Searching over 5,500,000 cases.

Buy This Entire Record For $7.95

Official citation and/or docket number and footnotes (if any) for this case available with purchase.

Learn more about what you receive with purchase of this case.



May 28, 1993


The opinion of the court was delivered by: LEONARD D. WEXLER


 WEXLER, District Judge

 Liberty Mortgage Corp. ("Liberty" or "plaintiff"), brought suit against the Federal Home Loan Mortgage Corp. ("Freddie Mac" or "defendant") alleging that Freddie Mac violated its due process rights under the Fifth Amendment of the Constitution when it terminated Liberty's service agreement. Plaintiff also brought suit against Freddie Mac under 28 U.S.C. § 1983 and the New York state constitution alleging that Freddie Mac violated Liberty's due process rights when it seized Liberty's servicing portfolio pursuant to state sanctioned U.C.C. procedures. Presently before the Court is Freddie Mac's motion for partial summary judgment with respect to both the federal and state due process claims. Freddie Mac claims that summary judgment must be granted in its favor because it is neither a federal or state actor. Because this Court agrees with defendant and finds that Freddie Mac is neither a federal actor nor a state actor, summary judgment is granted in favor of defendant.


 On or about July 16, 1985, Liberty entered into an agreement with Freddie Mac to become one of its sellers/servicers. As a seller/servicer, Liberty entered into Master Commitments to sell mortgages secured by residential real property to Freddie Mac and to "service" those mortgages on behalf of Freddie Mac; that is, to collect and remit monthly payments of principal, interest and escrow (for taxes and insurance). In return for servicing the mortgages, Liberty received a yearly fee that typically ran between 1/4% to 7/8% of a loan's value. Plaintiff alleges that Freddie Mac violated its due process rights when Freddie Mac terminated plaintiff as a seller/servicer and seized its servicing portfolio without any factual findings with respect to plaintiff's servicing procedures. Freddie Mac contends that it terminated Liberty after an investigation and audit revealed significant irregularities, quality control problems and fraud in connection with the sale and servicing of the Freddie Mac loan portfolio.

 The narrow issue presented for review in this case is whether Freddie Mac is a federal or state governmental actor for the purposes of triggering due process protections. Freddie Mac is a government-sponsored enterprise *fn1" ("GSE") whose statutory mission is to provide ongoing assistance to the secondary market for home mortgages, including mortgages securing housing for low and moderate income families. 12 U.S.C. §§ 1451-1455.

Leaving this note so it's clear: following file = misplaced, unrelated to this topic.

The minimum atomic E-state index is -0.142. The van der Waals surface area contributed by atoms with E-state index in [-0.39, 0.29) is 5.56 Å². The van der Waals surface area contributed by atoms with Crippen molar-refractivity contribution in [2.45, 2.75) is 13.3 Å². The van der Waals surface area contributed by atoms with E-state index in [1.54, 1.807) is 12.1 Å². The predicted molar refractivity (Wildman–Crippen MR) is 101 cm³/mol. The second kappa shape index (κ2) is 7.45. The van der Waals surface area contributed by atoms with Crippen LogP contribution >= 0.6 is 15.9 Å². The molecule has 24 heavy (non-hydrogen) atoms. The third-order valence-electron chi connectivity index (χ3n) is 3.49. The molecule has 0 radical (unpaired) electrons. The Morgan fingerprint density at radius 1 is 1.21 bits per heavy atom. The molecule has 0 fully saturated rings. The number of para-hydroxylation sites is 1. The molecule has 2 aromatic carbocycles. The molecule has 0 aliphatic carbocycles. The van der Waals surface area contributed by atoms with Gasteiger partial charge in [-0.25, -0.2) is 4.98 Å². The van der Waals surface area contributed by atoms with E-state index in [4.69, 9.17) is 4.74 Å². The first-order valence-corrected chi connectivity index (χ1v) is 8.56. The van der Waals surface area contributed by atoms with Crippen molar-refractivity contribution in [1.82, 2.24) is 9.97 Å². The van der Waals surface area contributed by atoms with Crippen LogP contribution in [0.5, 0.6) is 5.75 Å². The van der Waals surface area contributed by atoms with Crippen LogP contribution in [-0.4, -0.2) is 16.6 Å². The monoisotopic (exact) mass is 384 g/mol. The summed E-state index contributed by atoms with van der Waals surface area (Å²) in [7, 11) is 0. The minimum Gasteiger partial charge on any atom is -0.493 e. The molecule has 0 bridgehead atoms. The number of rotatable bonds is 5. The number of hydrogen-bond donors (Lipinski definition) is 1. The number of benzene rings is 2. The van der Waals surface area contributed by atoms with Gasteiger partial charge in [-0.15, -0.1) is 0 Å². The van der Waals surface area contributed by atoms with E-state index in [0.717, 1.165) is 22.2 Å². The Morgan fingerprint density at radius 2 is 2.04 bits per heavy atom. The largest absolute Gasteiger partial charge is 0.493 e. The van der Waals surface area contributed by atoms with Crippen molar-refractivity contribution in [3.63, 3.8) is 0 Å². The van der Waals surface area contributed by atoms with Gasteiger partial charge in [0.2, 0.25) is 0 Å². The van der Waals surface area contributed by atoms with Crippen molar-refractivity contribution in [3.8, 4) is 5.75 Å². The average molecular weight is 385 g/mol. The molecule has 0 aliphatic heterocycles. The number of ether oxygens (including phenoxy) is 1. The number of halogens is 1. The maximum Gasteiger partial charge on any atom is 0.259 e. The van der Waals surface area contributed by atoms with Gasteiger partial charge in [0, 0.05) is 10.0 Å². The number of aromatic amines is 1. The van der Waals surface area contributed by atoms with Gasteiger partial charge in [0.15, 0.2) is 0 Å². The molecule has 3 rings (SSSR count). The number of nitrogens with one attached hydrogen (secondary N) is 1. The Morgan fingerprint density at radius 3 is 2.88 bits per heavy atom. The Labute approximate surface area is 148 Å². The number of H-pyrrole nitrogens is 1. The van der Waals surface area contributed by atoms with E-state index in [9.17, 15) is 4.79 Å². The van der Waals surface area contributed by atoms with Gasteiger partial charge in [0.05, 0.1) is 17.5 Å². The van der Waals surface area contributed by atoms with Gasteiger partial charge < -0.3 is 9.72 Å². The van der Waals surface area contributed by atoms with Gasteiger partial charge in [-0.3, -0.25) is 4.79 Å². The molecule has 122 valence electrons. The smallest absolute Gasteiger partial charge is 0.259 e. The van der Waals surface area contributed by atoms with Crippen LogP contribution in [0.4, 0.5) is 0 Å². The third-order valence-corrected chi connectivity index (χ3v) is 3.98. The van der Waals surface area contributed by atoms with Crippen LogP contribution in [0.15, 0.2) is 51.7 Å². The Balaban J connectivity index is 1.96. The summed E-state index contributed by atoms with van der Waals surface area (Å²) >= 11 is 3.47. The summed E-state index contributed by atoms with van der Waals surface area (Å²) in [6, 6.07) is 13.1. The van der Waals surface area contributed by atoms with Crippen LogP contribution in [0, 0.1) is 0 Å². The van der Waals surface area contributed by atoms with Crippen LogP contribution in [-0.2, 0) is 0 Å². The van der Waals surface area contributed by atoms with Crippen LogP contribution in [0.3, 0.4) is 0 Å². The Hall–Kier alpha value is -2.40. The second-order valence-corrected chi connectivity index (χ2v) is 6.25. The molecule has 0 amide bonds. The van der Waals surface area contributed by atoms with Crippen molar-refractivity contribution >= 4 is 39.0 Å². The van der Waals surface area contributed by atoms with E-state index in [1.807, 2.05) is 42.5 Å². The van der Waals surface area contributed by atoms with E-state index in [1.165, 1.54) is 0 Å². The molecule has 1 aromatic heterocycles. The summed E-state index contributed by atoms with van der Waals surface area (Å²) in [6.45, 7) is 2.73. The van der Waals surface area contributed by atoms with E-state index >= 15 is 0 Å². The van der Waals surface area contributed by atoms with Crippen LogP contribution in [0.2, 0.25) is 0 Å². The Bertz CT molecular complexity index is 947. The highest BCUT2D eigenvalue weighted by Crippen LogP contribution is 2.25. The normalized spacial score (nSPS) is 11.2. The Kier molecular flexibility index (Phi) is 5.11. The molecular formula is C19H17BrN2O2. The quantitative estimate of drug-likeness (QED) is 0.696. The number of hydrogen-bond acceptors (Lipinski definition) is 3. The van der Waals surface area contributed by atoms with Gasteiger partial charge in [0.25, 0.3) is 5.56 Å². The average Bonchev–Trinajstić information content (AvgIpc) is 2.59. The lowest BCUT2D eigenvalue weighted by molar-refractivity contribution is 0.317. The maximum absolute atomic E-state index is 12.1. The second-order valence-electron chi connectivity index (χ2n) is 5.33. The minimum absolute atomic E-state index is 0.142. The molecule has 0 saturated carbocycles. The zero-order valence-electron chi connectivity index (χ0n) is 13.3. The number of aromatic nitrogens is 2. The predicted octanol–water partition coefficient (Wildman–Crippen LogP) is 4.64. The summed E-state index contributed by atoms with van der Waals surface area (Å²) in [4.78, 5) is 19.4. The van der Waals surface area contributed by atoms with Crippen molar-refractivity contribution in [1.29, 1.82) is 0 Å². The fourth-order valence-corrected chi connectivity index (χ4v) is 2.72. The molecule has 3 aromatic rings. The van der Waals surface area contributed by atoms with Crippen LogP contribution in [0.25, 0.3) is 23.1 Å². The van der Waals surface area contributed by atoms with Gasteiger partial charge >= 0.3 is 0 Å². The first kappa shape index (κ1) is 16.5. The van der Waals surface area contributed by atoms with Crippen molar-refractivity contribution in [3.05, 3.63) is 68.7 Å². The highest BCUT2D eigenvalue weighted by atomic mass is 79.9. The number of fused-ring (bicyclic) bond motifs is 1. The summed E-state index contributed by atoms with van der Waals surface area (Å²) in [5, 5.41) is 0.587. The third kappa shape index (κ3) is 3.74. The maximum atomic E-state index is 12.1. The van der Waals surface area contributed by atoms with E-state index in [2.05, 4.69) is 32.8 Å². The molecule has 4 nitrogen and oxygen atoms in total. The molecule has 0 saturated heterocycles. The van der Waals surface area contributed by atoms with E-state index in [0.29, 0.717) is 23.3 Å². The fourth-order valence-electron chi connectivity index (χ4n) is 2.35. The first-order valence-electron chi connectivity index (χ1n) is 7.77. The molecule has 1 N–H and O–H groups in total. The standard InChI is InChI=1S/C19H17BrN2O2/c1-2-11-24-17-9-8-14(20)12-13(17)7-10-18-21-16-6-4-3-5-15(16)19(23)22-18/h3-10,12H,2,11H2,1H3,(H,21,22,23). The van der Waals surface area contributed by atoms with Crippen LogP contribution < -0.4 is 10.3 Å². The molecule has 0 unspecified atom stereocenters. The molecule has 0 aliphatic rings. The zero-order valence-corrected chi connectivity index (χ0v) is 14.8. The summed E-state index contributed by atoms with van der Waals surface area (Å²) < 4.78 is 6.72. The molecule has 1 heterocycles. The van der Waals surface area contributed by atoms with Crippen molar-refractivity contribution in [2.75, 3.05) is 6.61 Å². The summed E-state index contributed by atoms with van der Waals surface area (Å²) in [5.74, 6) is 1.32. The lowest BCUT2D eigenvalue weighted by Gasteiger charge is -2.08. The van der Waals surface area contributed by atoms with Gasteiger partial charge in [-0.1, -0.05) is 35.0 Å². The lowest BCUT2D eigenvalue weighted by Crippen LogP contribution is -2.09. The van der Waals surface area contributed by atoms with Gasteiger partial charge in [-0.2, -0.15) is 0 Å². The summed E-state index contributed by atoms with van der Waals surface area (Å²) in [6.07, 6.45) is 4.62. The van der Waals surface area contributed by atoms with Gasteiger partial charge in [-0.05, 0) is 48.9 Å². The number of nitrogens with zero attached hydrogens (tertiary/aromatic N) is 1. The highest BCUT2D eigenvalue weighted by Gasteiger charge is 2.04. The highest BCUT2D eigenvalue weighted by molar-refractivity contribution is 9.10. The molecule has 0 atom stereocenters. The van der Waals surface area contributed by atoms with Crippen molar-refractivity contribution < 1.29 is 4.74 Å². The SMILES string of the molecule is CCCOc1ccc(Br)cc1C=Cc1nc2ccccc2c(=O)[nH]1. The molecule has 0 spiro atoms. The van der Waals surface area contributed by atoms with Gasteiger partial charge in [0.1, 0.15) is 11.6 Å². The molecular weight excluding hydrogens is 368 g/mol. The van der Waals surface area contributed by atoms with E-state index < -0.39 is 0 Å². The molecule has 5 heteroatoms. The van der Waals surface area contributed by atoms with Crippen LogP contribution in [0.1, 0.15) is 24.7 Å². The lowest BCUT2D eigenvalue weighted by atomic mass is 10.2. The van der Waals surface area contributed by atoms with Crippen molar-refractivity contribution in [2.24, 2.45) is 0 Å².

Freddie Mac was initially chartered by Congress to facilitate the expansion and improve the geographic distribution of credit for residential mortgages. Federal Home Loan Mortgage Act, Pub. L. No. 91-351 Title III, s. 302, 84 Stat. 451 (1970) (codified as 12 U.S.C. §§ 1451-59). At the time of its initial charter, Freddie Mac was entitled to the priorities and immunities of the United States, including tax exempt status. However, in 1989, Congress amended Freddie Mac's enacting statute and significantly altered both its corporate structure and its relationship with the United States. *fn2" Financial Institutions Reform, Recovery and Enforcement Act of 1989, Pub. L. No. 101-73, s. 731, 103 Stat. 430 (codified at 12 U.S.C. §§ 1451-59) (hereinafter referred to as FIRREA). All of the actions complained of by plaintiffs took place well after enactment of the 1989 amendments by FIRREA. *fn3"

 The legislative history of FIRREA suggests that the purpose of the 1989 amendments was to privatize the management and operations of Freddie Mac. *fn4" Indeed, Freddie Mac is now owned by private shareholders. *fn5" Prior to FIRREA, the Freddie Mac Board of Directors consisted exclusively of three members of the Federal Home Loan Bank Board, appointed by the President and confirmed by the Senate. Following FIRREA, the Board of Directors consists of 18 members, 13 of whom are elected annually by the private shareholders. A minority of 5 Board members are appointed by the President. None are government officials. 12 U.S.C. § 1452(a)(2)(A).

 In addition, FIRREA replaced direct government control over Freddie Mac's operations with limited regulatory oversight by the Department of Treasury and the Department of Housing and Urban Development. *fn6" The legislative history makes clear that this regulatory authority is not to constitute detailed, day-to-day supervision of Freddie Mac's business decisions. See H.R. Rep. No. 54(III), 101st Cong., 1st Sess., reprinted in 1989 U.S. Code Cong. & Admin. News 385.


 A. Freddie Mac's Termination of Liberty Was Not Federal Action